Ovarian cancer treatment consists of surgery followed by chemotherapy in most cases. Some early stage tumors (stage I) may be treated with surgery alone, while some advanced stages (Stage IV) may be better served with chemotherapy prior to surgical intervention.
The ultimate treatment of ovarian cancer depends on a number of factors, including:
- Stage of the tumor
- Size of remaining tumor after surgery
- Overall health status
- Fertility desires
- Grade of the tumor
- Histology or cell type of the tumor
Surgery is generally the primary treatment choice for all women with ovarian cancer unless their overall health status makes this an unsafe option. During the surgical procedure, the stage of the tumor is determined. The surgeon will remove as much tumor as possible and this includes removal of the uterus, ovaries, omentum, lymph nodes, and all visible tumor. This process is called debulking of tumor).
Optimal debulking is achieved If less than 1 centimeter of tumor remains after primary surgery. Dr. Ivy’s surgical approach is to be as aggressive as possible while removing the tumor without compromising safety for the patient. In some instances, achieving optimal debulking may require the removal of other organs such as the spleen or intestines. Reducing tumor size improves the overall effectiveness of chemotherapy.
Most patients will receive chemotherapy after debulking surgery. The standard therapy consists of a combination of a platinum (cisplatinum or carboplatinum) and taxol. Most patients will receive 6 total cycles given at 3-week intervals. The use of intra-peritoneal chemotherapy (chemotherapy delivered directly into the abdomen) has achieved overall longer survival times for patients. This is the standard therapy for optimally debulked Stage III epithelial ovarian cancers.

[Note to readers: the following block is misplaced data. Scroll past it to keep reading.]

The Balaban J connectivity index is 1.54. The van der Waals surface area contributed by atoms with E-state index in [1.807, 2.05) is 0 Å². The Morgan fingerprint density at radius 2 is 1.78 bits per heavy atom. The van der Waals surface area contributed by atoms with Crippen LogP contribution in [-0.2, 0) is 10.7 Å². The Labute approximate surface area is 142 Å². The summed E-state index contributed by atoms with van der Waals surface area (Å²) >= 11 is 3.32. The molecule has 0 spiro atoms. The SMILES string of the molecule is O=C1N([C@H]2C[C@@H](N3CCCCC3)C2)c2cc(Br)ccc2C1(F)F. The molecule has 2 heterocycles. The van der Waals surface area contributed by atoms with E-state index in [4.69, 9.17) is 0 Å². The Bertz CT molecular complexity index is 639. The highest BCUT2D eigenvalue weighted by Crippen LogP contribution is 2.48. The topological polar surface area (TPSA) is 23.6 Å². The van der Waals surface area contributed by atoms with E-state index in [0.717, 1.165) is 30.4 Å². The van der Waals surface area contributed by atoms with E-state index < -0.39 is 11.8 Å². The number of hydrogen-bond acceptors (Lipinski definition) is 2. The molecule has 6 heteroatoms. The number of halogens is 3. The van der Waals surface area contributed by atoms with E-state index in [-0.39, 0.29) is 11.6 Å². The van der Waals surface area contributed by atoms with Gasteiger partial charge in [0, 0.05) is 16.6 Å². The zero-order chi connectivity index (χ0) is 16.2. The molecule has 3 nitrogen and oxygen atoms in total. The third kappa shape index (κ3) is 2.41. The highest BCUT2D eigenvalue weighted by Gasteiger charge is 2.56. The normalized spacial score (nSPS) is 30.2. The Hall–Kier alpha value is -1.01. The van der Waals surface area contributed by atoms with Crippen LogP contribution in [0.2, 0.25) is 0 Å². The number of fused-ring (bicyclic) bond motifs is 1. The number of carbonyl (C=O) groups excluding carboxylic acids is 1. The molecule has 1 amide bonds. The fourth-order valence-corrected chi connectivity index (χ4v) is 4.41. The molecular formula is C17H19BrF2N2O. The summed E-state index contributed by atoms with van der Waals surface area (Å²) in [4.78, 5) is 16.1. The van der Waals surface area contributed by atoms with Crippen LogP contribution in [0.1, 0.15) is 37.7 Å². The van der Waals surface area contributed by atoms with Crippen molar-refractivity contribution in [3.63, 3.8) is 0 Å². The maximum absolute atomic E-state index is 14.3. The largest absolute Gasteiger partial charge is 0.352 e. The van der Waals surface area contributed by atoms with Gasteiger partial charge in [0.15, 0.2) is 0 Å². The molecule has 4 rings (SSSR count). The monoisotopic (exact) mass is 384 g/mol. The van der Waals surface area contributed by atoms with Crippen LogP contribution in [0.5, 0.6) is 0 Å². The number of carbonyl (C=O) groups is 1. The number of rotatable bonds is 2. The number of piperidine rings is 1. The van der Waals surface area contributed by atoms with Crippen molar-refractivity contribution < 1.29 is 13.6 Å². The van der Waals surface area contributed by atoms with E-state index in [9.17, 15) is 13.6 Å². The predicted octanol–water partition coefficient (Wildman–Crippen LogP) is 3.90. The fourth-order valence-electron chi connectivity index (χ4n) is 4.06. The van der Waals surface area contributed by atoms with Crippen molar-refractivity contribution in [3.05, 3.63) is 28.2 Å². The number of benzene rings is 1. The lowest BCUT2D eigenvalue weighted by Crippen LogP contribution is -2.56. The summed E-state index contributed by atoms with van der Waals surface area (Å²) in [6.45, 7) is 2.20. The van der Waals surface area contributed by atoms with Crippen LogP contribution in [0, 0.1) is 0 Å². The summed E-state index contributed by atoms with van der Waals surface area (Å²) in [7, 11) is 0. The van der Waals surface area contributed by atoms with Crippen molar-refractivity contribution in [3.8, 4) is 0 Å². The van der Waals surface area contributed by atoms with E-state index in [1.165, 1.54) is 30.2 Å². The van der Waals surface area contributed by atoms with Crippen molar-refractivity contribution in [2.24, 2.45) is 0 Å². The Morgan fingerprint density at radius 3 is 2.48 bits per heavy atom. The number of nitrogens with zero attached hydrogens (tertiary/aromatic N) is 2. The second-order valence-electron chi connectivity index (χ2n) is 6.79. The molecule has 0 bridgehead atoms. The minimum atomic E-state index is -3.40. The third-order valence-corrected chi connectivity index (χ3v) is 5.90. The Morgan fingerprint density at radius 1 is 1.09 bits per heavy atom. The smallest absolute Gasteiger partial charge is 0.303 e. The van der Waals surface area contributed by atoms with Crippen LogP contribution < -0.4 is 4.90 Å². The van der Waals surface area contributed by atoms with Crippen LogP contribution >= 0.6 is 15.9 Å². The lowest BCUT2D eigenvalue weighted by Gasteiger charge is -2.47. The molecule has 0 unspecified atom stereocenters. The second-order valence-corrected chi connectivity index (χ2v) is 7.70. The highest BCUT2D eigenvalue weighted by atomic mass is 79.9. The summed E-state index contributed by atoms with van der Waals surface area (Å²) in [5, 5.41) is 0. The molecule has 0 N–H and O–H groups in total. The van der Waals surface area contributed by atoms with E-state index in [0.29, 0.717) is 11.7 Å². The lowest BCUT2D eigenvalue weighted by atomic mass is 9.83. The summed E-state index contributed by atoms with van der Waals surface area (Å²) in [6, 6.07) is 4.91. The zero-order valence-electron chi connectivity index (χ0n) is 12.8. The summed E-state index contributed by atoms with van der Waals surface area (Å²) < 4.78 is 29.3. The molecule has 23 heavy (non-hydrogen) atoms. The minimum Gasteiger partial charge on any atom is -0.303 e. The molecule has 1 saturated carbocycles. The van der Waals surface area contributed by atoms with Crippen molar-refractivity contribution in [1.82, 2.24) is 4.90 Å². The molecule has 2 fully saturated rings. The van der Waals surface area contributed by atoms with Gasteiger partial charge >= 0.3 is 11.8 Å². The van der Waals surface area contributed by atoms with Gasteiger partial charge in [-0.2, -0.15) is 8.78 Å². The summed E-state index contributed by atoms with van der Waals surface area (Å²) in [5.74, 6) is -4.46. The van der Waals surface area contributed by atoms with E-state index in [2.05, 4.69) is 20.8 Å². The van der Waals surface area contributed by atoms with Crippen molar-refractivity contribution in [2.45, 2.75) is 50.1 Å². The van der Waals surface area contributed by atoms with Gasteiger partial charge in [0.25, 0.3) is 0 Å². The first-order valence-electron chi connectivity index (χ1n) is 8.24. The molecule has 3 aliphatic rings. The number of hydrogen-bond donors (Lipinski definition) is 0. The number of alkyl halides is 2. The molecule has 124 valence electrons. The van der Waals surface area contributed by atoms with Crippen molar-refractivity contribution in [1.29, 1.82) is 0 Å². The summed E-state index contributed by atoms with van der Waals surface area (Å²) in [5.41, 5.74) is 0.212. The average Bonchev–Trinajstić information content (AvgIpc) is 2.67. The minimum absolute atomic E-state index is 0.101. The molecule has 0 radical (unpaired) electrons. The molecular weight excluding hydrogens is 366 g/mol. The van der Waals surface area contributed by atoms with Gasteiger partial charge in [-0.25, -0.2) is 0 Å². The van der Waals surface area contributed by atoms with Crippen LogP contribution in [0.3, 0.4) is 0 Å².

Other cell types (germ cell and sex cord stromal tumors) are treated with a chemotherapy regimen consisting of bleomycin, etoposide, and cisplatinum. Certain chemotherapy providers have found that a combination regimen similar to that used to fight epithelial ovarian cancer provides similar results. For cancer affecting these cell types, 3-4 cycles of combination chemotherapy are usually given.
Ovarian cancer is exquisitely sensitive to the effects of radiation. However, radiation is rarely used to combat ovarian cancer. This is due to the fact that the cancer is rarely isolated to one specific area and radiation to the whole abdomen would be needed to attempt to cure the cancer. Administering radiation to the whole abdomen results in significant complications and is not well tolerated. Furthermore, studies have shown superior outcomes with the use of the platinum combination chemotherapy regimen when compared to radiation. Given the efficacy of chemotherapy and dangers of delivering radiation to the whole abdomen, radiation’s use is limited to treating site-specific recurrences.